|Publication number||US5764701 A|
|Application number||US 08/610,171|
|Publication date||Jun 9, 1998|
|Filing date||Mar 4, 1996|
|Priority date||Mar 4, 1996|
|Publication number||08610171, 610171, US 5764701 A, US 5764701A, US-A-5764701, US5764701 A, US5764701A|
|Inventors||Thomas P. Horwitz|
|Original Assignee||Zenith Electronics Corporation|
|Export Citation||BiBTeX, EndNote, RefMan|
|Patent Citations (6), Referenced by (5), Classifications (5), Legal Events (10)|
|External Links: USPTO, USPTO Assignment, Espacenet|
The HDTV (high definition television) system currently under evaluation by the FCC incorporates a VSB (vestigial sideband) transmission system. The data is in the form of multi level symbols occurring at a constant 10.76 MHz symbol rate in a spectrum that is flat across the entire frequency band. The invention provides a method and apparatus for shifting the 10.76 MHz symbol data up in frequency to occupy a 6 MHz wide channel centered about a 44.0 MHz IF frequency.
A principal object of the invention is to provide a novel VSB modulator.
Another object of the invention is to provide a low cost VSB modulator for transforming baseband symbol data into digital data at an analog output IF frequency.
These and other objects and advantages of the invention will be apparent upon reading the following description in conjunction with the drawings, in which:
FIG. 1 illustrates the input data frequency spectrum of the baseband signal;
FIG. 2 illustrates the VSB modulator output signal spectrum;
FIG. 3 is a generalized block diagram of the preferred implementation of the invention;
FIG. 4 illustrates the spectrum at the output of the interpolator 10;
FIG. 5 illustrates the spectrum at the input of the D/A converter 14;
FIG. 6 illustrates the spectrum at the output of the D/A converter 14;
FIG. 7 illustrates the output at the low pass filter 16;
FIG. 8 illustrates the spectrum at the output of the mixer 18;
FIG. 9 illustrates the spectrum at the output of the SAW filter 22; and
FIG. 10 is a block diagram of an alternative implementation of the invention.
The spectrum of the input baseband symbol data is illustrated in FIG. 1. The data has a 10.76 MHz data rate and its spectrum is flat across the entire frequency band. The input data has a small DC offset which represents a pilot.
In FIG. 2, the modulator output spectrum is illustrated. It occupies the same frequency spectrum as a conventional NTSC IF signal with the center frequency being 44.0 MHz and the IF channel being 6 MHz wide. The spectrum is flat except at its edges where the root-raised cosine response results in 0.62 MHz transition regions. The small pilot resulting from the DC offset in the input data is present at 0.31 MHz below the upper band edge. The frequency of the pilot is 46.69 MHz.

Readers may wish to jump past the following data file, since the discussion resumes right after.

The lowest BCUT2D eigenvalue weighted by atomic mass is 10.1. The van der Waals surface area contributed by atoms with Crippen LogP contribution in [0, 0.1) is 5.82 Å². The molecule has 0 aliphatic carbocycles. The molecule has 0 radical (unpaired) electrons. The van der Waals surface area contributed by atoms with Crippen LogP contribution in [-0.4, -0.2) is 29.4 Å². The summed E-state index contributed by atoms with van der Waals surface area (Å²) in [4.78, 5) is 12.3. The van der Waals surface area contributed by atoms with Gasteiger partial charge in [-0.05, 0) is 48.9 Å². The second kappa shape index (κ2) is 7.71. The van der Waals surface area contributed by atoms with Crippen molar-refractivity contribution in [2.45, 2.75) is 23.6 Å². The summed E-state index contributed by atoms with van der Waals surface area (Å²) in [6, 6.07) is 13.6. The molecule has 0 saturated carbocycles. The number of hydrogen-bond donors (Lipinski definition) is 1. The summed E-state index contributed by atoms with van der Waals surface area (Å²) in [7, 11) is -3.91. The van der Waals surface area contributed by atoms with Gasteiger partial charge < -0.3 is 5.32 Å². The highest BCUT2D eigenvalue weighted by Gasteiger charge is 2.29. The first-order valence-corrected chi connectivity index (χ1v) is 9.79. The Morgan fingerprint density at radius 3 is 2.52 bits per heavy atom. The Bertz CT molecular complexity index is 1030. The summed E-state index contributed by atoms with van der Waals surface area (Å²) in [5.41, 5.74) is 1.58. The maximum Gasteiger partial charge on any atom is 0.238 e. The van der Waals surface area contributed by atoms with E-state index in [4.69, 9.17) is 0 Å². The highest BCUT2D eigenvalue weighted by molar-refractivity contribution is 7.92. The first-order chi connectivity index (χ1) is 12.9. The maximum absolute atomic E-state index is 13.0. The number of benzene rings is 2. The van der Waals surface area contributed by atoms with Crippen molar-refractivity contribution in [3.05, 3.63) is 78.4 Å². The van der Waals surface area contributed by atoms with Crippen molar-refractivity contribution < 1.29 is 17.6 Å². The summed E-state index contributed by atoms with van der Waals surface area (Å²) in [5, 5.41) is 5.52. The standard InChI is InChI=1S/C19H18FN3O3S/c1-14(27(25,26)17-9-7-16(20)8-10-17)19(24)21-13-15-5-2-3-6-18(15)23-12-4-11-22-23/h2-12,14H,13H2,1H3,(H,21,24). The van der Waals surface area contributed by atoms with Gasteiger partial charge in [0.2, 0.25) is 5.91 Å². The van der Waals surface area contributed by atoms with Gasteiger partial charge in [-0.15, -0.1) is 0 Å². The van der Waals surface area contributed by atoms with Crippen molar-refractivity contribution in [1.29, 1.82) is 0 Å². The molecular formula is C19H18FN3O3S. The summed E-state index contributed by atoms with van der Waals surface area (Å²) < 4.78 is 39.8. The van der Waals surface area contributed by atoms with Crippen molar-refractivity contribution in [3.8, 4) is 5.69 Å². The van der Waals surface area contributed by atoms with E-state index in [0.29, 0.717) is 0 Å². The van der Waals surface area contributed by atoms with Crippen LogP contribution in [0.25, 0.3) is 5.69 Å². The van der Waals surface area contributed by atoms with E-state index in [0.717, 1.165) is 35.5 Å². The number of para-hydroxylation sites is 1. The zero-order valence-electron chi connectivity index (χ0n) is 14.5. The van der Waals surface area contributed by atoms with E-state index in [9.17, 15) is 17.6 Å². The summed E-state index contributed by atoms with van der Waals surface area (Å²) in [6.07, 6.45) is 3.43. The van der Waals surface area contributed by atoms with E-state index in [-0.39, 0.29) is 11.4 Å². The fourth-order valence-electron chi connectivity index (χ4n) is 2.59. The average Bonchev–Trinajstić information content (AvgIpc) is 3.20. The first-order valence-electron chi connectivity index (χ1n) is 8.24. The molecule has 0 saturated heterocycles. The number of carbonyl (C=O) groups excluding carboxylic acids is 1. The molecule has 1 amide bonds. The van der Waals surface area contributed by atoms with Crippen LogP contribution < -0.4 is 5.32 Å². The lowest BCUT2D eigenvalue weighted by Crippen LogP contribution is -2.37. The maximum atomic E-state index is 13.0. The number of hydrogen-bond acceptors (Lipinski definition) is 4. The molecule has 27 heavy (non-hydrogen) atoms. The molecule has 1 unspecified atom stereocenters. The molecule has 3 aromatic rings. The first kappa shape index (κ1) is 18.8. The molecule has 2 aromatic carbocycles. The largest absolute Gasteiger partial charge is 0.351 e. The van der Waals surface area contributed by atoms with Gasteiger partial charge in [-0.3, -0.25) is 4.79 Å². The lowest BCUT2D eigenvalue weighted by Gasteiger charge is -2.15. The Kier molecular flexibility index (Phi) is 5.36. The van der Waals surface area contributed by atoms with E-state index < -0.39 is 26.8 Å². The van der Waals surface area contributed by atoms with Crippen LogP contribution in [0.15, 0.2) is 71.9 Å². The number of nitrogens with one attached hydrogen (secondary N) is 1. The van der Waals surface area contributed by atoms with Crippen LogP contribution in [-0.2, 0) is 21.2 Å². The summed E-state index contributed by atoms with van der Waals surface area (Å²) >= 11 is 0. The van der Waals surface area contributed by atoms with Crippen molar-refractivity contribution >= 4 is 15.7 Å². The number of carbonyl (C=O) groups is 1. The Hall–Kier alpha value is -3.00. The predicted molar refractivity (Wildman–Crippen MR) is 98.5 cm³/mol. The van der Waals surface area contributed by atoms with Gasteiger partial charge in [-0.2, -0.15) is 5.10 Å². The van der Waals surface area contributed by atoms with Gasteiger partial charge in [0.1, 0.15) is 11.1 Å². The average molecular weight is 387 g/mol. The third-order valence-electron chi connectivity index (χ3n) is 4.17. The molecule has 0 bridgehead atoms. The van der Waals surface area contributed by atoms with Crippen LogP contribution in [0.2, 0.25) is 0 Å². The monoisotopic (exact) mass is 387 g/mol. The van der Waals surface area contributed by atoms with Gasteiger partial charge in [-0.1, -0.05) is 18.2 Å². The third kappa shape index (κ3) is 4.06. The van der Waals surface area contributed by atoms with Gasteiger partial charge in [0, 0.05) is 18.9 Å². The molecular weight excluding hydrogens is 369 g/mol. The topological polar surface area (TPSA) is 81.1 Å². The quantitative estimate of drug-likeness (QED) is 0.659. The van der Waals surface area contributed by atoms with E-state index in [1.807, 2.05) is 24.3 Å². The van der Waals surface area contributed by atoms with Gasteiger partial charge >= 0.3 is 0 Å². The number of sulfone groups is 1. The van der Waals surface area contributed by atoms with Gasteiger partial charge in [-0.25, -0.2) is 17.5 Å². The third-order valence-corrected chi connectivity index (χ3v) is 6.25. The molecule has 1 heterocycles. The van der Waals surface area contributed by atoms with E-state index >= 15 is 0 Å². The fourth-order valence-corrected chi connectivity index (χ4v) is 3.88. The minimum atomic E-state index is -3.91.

In the preferred implementation illustrated in FIG. 3, the 7 bit input data, including the pilot, is applied to an interpolator 10 which interpolates by three. Interpolation is in fact multiplication and results in tripling of the 10.76 MHz data rate (clock rate) to 32.28 MHz. In the interpolation, zero value symbols are inserted between each data symbol. (When interpolating by three, two zero symbols are inserted between each data symbol, which results in tripling the data rate.) The interpolation also expands the frequency spectrum of the baseband symbols and makes available three duplicate images of the baseband data. The output of the interpolator is a 7 bit number which is applied to a digital filter 12, indicated as being a 213 tap filter. Its output is a 10 bit number that is applied to a D/A (digital-to-analog) converter 14 which in turn is coupled to a 16 MHz low pass filter 16. The output of filter 16 is applied to a mixer 18 which is also supplied with the output of an oscillator 20 that operates at 35.93 MHz. The mixer output is coupled to a 44.0 MHz SAW (surface acoustic wave) filter 22, the output of which is applied to an amplifier 24 which supplies the 44.0 MHz IF output from the modulator.
FIG. 4 illustrates the spectrum as generated by interpolator 10 from the input 10.76 MHz data or clock signal. Pilot signals are shown at 10.76 and 21.52 MHz (there is also one at 32.28 MHz). To produce a 6 MHz wide channel, the frequency range of the data must be in excess of 6 MHz and therefore the data is tripled. The spectrum embracing the range of 5.38 to 10.76 MHz may be selected and passed through suitable filters to produce a 6 MHz bandwidth signal. Digital filter 12 selects the desired data range as is illustrated in FIG. 5, which represents the spectrum at the input of D/A converter 14. The slopes of the data spectrum illustrated in FIG. 5 are the result of a sine X/X correction that is added in the digital filter 12 to the signal to compensate for the known characteristic of the D/A converter 14 and roll off the higher frequency signals.
In FIG. 6, the spectrum at the output of D/A converter 14 is shown. The initial data images (embracing 5.38 and 10.76 MHz) has a flat response as a result of the roll off of the D/A converter and the sine X/X compensation. The other data images however are lower in amplitude and experience less than full compensation because of the frequency roll off characteristics of the D/A converter. The spectrum of FIG. 6 is subjected to the 16 MHz low pass filter action and generates the spectrum illustrated in FIG. 7 where the data between 21.52 and 26.9 MHz is further rolled off and the remaining additional images are eliminated.